Bacteriorhodopsin absorbs light and uses the energy to pump protons out of the cell. A proton-driven ATP synthase uses this proton gradient to make ATP (Fig. 8-5). The proton pathway includes the side chains of aspartate 96 (Asp96), aspartate 85 (Asp85), glutamate 204 (Glu204), and the Schiff base. Local environments give the two aspartates remarkably different ionization constant (p Ka) values. Asp96 has a very high p Ka of about 10, so it can serve as a proton donor. Asp85 has a low p Ka of about 2, so it serves as a proton acceptor. Absorption of a photon changes the conformation of the retinal and the p Ka of the Schiff base. These four groups work together to transfer a single proton from the cytoplasm to the extracellular space.

The net result of this cycle is rapid vectorial transport of a proton from the cytoplasm out of the cell. Steps 4 to 6 are rate limiting, occurring at a rate of about 100 s−1. The other reactions are fast, provided that there is an adequate flux of light. Retinal not only captures energy by absorbing a photon but also acts as a switch that changes both the accessibility and affinities of the proton-binding groups in a sequential fashion.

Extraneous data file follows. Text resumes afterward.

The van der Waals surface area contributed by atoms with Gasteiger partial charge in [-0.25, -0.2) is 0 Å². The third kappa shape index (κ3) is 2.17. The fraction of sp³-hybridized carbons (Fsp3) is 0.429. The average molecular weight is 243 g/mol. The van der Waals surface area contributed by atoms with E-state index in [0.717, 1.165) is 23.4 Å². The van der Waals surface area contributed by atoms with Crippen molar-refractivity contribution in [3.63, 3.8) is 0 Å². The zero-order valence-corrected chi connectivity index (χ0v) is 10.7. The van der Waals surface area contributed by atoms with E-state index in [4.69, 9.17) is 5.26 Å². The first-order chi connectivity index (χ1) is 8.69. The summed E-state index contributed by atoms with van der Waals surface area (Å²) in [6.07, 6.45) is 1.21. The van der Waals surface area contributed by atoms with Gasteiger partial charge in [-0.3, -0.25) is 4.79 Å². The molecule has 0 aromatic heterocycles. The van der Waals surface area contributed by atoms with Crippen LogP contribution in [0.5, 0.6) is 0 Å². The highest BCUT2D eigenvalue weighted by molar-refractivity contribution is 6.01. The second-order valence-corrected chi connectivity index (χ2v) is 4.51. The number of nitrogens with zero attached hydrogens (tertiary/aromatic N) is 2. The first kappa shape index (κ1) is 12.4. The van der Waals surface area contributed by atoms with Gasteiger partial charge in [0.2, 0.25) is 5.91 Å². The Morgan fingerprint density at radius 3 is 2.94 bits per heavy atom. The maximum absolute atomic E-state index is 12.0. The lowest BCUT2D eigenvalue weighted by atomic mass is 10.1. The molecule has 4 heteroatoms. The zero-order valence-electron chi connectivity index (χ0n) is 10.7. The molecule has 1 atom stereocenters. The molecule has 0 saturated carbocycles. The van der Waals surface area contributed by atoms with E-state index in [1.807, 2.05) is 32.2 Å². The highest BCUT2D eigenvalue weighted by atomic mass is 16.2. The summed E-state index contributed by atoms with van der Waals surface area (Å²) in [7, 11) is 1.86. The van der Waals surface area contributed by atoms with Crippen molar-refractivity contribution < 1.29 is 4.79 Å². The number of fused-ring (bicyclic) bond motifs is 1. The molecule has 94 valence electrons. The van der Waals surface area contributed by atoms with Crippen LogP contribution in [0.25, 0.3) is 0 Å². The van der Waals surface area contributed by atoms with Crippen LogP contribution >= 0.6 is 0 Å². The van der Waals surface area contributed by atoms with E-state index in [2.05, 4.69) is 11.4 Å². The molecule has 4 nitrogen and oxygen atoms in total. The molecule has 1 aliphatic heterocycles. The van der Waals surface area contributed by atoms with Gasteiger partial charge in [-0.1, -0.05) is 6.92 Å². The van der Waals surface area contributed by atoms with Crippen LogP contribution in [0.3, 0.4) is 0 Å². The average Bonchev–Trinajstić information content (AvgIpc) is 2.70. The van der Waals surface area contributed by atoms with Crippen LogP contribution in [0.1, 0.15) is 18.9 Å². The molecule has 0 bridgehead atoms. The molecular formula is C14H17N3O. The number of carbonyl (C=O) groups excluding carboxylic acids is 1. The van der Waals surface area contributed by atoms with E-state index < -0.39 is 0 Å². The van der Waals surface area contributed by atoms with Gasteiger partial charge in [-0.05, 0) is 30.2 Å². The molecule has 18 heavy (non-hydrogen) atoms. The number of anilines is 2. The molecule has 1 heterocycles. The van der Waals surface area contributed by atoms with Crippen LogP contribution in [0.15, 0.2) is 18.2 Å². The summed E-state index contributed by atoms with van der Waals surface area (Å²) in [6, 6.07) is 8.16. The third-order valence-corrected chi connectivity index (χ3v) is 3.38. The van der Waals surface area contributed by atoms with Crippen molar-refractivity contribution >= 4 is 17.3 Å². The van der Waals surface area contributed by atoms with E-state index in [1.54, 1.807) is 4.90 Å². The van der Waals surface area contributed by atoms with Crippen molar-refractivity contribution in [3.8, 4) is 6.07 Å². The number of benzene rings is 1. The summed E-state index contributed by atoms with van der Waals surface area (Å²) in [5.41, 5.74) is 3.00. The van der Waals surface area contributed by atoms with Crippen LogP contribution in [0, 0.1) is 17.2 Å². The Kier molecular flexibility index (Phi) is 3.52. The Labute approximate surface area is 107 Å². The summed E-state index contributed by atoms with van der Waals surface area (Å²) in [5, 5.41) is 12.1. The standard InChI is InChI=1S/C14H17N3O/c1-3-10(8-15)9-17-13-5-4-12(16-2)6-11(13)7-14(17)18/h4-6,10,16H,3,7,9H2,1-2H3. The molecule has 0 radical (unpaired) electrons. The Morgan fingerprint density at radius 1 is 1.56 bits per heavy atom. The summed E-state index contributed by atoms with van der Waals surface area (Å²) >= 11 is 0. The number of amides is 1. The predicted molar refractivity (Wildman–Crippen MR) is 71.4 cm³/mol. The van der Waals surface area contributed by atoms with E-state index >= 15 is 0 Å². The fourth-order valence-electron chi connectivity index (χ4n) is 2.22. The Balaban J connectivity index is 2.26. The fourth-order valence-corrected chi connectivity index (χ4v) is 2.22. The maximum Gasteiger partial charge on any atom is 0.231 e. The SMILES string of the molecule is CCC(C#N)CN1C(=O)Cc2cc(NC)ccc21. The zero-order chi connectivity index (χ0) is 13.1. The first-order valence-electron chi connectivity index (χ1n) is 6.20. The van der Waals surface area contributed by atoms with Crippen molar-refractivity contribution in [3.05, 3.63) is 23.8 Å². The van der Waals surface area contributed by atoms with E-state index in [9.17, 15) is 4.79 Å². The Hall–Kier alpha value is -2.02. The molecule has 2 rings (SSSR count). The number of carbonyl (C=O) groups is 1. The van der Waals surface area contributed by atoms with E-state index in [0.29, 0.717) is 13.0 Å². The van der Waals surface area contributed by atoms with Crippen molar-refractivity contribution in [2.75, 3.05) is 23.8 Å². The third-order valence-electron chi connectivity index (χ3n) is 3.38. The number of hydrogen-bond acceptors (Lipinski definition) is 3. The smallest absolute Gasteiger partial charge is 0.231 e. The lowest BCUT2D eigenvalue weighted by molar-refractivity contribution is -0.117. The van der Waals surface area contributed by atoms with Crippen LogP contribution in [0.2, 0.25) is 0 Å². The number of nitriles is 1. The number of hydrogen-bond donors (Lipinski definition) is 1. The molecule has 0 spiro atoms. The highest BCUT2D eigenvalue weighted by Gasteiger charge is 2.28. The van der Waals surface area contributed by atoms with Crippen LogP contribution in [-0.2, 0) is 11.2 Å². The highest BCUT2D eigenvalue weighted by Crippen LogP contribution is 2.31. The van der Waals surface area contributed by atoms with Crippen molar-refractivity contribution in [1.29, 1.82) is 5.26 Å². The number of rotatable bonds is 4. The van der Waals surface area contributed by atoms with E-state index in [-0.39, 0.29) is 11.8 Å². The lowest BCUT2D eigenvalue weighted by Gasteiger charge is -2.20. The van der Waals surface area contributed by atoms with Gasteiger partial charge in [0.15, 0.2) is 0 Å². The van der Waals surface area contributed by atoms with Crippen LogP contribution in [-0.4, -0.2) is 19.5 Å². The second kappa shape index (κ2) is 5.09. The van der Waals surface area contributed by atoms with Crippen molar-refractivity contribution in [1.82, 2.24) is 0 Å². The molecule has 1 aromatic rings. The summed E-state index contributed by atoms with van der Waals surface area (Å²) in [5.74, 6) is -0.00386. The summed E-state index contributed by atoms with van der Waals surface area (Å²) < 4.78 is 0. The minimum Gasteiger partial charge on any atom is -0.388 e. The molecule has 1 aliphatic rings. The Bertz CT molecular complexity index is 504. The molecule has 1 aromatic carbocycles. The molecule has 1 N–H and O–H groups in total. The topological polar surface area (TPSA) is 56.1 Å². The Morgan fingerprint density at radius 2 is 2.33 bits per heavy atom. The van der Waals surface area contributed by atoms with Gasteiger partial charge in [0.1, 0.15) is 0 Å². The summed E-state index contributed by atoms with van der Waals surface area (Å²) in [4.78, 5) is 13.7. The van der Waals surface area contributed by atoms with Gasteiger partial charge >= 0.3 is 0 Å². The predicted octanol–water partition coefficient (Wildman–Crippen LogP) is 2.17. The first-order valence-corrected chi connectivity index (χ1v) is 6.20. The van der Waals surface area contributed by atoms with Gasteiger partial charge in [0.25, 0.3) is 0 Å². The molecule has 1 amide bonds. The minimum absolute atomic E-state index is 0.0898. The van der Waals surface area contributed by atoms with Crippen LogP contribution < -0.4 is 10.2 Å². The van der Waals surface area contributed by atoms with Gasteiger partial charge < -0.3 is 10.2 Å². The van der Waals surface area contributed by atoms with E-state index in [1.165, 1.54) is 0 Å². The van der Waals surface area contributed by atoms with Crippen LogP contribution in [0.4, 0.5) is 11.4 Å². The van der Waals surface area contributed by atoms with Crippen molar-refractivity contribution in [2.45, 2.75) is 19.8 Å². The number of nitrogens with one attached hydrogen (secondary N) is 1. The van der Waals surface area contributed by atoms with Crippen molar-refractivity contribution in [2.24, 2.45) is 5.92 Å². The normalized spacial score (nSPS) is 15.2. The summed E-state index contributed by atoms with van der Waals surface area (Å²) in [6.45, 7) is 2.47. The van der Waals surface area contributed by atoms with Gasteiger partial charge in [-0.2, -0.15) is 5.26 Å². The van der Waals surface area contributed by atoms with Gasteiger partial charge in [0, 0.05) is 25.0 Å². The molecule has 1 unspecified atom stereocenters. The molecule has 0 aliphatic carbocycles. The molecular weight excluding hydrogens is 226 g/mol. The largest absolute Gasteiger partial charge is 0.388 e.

In addition to bacteriorhodopsin, halobacterial plasma membranes contain two related proteins: halorhodopsin and sensory rhodopsin. Halorhodopsin absorbs light and pumps chloride into the cell. Interestingly, a single amino acid substitution can reverse the direction of pumping. Sensory rhodopsin couples light absorption by its bound retinal to phototaxis (swimming toward light) with a tightly coupled transducer protein. In the absence of this transducer, sensory rhodopsin transports protons out of the cell much like bacterial rhodopsin. The design of these seven-helix transporters is remarkably similar to that of the large family of seven-helix receptors, especially the photoreceptor proteins that vertebrates use for vision (see Fig. 24-2).

ATP-Driven Pumps